“Why would I talk about my feelings and bad memories? That only makes it worse.”
I hear this statement often from acquaintances, people considering therapy, and people beginning therapy. At face value, this argument does kind of fit… I mean, why would we face something that is so scary, immobilizing, and miserable? The sneaky factor at play here is that each time we validate these emotions as being “too much to handle” we turn a blind eye to a part of ourselves. We metaphorically lock that part of us that is feeling scared, abandoned, angry, etc. because we believe that emotion is too much for us.
What is ACT?
ACT is a mixture of cognitive therapy, cognitive behavioral therapy, and mindfulness. The first goal here is to develop a sense of autonomy and confidence when discussing and working with emotions. Once we can develop this self-efficacy (read: belief in your ability to do something) we can get curious about these emotions and begin accepting their existence. You may have read that and thought, “Hmm… that sounds absolutely disgusting. I don’t want to go there let alone get curious or accept them.” That. Is. A. Normal. Response! This isn’t meant to be a one-session fix-all approach. This is entire uproot of the current way of thinking and reorganizing your belief system. What you may not see yet is that you are strong… you are capable… and you are going to overcome. We will take this process slow and ease into this radical concept of getting curious about and accepting tough emotions and memories.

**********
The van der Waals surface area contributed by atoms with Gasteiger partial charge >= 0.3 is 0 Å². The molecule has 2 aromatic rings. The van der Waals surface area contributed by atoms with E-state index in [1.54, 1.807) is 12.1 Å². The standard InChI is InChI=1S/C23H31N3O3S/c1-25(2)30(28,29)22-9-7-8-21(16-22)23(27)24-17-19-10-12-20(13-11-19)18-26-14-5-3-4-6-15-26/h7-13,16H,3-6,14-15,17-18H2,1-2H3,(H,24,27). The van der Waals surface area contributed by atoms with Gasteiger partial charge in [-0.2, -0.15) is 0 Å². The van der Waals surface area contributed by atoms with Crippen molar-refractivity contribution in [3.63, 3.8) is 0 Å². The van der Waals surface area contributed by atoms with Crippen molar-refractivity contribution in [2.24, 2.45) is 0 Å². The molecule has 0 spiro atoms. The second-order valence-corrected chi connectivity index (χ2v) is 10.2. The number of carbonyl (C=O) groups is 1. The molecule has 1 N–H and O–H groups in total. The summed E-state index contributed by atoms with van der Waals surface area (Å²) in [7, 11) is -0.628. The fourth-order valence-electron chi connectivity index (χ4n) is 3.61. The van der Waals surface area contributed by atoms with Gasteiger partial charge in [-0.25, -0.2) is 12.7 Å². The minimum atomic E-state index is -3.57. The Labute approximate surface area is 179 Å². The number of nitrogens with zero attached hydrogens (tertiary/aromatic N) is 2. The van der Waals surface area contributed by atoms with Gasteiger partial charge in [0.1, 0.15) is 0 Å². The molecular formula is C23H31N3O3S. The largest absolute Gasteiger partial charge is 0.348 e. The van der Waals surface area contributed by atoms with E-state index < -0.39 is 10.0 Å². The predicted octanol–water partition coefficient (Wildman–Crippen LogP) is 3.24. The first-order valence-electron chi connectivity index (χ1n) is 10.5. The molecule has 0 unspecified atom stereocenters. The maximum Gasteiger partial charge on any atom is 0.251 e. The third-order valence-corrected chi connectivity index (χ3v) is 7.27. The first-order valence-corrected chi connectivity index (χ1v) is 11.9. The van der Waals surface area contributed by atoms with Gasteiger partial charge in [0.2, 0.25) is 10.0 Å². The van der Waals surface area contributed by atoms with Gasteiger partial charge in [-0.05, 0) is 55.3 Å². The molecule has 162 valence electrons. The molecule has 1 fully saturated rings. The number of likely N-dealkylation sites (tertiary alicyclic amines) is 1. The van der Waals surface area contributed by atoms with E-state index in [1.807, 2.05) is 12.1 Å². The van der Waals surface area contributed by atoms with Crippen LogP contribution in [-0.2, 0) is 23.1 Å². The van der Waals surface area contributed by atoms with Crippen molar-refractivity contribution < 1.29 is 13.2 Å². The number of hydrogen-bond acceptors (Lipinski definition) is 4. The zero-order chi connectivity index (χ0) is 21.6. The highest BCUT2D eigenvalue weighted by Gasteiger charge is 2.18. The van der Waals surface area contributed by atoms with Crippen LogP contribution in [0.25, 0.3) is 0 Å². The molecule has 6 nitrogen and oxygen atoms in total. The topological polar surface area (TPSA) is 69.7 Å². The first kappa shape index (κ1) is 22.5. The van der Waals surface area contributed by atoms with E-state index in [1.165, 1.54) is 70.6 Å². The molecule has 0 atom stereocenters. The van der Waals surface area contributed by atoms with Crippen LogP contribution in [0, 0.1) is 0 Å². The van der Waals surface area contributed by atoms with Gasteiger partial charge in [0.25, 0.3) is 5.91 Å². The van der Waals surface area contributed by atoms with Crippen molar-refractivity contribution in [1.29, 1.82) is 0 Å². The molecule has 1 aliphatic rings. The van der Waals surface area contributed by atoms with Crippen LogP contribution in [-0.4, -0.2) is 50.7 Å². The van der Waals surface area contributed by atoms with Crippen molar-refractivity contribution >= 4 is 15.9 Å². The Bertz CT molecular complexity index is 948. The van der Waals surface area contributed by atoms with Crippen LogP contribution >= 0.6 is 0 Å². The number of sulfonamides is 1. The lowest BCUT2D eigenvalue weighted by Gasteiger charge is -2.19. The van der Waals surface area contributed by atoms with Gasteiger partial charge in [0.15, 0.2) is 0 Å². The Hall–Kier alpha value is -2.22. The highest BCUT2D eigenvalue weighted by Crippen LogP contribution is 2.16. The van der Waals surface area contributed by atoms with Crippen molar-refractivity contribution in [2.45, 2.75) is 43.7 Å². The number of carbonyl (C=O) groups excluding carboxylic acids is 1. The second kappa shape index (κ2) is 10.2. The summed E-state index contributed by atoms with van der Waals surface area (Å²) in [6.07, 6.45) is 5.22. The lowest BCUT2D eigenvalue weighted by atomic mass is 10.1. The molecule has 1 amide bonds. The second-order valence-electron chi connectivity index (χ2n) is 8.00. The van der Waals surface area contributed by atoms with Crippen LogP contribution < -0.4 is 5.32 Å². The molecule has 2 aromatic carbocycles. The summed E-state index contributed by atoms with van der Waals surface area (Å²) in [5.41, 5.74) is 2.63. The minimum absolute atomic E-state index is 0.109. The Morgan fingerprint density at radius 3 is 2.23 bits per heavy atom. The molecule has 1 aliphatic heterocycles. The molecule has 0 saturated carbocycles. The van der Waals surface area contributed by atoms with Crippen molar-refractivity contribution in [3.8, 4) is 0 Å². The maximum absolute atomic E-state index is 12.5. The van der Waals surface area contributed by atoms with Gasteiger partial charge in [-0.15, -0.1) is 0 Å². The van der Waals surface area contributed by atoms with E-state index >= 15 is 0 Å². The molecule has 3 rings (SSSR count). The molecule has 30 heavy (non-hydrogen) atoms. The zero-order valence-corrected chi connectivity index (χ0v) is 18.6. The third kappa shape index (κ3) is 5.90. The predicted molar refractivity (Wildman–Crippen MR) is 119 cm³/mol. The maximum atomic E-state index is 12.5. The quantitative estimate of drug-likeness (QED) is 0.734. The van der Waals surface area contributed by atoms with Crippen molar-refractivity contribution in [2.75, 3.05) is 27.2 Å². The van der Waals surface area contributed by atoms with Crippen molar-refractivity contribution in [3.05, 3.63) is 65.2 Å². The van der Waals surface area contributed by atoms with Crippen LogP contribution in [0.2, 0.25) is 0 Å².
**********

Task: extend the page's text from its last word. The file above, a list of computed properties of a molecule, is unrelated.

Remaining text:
What’s the benefit of “accepting” uncomfortable feelings and memories?
All of this future work isn’t for naught! We will use this new skill to ease your past hurts, process current hurts, and prepare for future hurts. You will become aware of your sneaky internal dialogue and determine if that voice is helpful or harmful. We will put the power back in your hands so you can decide what thoughts, feelings, and behaviors you want to use rather than letting them use you. The tools you develop will help change your perspective, your walls, your triggers, and ultimately, your life.
For more information on ACT, click here.